Harlem has always be a village of wealth. The Museum of the American Indian as it appeared shortly after completion in the 1920s site, 155th Street and Broadway.
The roots of the museum go back to the founder, George Gustav Heye, an engineer and banker who had a passion for things Indian though no Indian ancestry. Continue reading
Posted in Harlem, Harlem architecture, Harlem real estate
Tagged Audubon Terrace, George Gustav Heye, National Museum of the American Indian, Native American, New York City, NMAI, Philadelphia, United States, Washington DC
Archer Milton Huntington (1870-1955) the adopted son of railroad tycoon Collis Huntington, and the assistance of his wife Anna helped to influence and advance the field of Hispanic studies in the United States in founding the Hispanic Society of America and American Numismatic Society. Continue reading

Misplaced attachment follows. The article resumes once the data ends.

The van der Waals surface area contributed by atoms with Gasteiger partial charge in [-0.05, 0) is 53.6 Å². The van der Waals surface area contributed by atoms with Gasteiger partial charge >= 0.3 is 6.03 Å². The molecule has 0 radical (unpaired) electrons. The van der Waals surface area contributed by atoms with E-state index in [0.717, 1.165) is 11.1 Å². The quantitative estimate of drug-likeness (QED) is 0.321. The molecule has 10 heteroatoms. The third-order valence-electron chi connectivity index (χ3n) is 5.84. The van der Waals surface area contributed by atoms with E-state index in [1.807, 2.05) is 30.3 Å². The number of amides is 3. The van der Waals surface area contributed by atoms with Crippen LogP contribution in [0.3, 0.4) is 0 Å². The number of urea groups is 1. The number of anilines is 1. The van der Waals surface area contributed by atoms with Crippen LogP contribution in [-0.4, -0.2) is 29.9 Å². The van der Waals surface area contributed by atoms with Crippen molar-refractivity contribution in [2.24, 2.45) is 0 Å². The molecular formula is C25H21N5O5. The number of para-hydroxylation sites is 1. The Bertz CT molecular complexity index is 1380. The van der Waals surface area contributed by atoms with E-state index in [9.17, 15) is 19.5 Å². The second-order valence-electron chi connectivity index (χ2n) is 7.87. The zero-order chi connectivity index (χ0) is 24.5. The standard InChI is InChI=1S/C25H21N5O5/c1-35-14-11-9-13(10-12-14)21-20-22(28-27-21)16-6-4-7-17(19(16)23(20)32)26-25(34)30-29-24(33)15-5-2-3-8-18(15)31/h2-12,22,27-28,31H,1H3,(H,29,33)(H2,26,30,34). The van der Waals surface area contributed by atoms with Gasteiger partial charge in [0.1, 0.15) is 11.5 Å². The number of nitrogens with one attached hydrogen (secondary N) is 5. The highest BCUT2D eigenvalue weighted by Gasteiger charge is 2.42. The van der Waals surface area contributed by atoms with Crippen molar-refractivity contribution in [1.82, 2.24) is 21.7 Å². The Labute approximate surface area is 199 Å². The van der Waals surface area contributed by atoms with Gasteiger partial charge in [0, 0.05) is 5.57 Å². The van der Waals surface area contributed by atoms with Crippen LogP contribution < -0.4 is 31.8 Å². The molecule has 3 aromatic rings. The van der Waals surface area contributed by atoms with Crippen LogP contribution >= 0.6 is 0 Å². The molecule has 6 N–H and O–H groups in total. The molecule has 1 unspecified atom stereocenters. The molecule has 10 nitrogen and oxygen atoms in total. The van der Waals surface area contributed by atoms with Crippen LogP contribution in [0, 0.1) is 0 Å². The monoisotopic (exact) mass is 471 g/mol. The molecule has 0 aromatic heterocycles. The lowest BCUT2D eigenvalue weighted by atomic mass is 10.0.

Posted in Architecture, Harlem architecture, Harlem history, Harlem real estate
Tagged 156th Street (IRT Third Avenue Line), American Numismatic Society, Archer Milton Huntington, Audubon Terrace, Broadway, Broadway theatre, Charles Pratt Huntington, Coin, Collecting, Ethnicity, Hispanic and Latino, Hispanic Society of America, John James Audubon, Liberty Dollar, Manhattan, marketing, Minniesland, New York City, Organizations, Race and ethnicity in the United States Census, Recreation, Spain, Spanish language, United States